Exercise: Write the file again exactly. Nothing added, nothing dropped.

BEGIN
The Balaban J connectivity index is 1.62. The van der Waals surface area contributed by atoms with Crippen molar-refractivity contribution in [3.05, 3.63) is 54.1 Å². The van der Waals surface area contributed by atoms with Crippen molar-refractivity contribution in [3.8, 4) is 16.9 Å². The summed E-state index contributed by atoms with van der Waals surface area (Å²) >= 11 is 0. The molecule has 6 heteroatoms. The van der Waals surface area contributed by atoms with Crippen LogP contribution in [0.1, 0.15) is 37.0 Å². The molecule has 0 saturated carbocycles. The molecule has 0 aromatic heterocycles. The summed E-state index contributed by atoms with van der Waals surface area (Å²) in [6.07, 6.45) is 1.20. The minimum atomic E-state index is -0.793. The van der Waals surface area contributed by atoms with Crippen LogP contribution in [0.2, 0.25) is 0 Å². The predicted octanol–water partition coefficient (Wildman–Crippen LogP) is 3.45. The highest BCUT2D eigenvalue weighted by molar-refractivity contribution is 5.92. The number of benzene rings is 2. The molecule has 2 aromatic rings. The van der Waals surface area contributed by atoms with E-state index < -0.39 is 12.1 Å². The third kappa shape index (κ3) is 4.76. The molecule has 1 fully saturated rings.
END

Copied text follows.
The Balaban J connectivity index is 1.62. The van der Waals surface area contributed by atoms with Crippen molar-refractivity contribution in [3.05, 3.63) is 54.1 Å². The van der Waals surface area contributed by atoms with Crippen molar-refractivity contribution in [3.8, 4) is 16.9 Å². The summed E-state index contributed by atoms with van der Waals surface area (Å²) >= 11 is 0. The molecule has 6 heteroatoms. The van der Waals surface area contributed by atoms with Crippen LogP contribution in [0.1, 0.15) is 37.0 Å². The molecule has 0 saturated carbocycles. The molecule has 0 aromatic heterocycles. The summed E-state index contributed by atoms with van der Waals surface area (Å²) in [6.07, 6.45) is 1.20. The minimum atomic E-state index is -0.793. The van der Waals surface area contributed by atoms with Crippen LogP contribution in [0.2, 0.25) is 0 Å². The predicted octanol–water partition coefficient (Wildman–Crippen LogP) is 3.45. The highest BCUT2D eigenvalue weighted by molar-refractivity contribution is 5.92. The number of benzene rings is 2. The molecule has 2 aromatic rings. The van der Waals surface area contributed by atoms with E-state index < -0.39 is 12.1 Å². The third kappa shape index (κ3) is 4.76. The molecule has 1 fully saturated rings.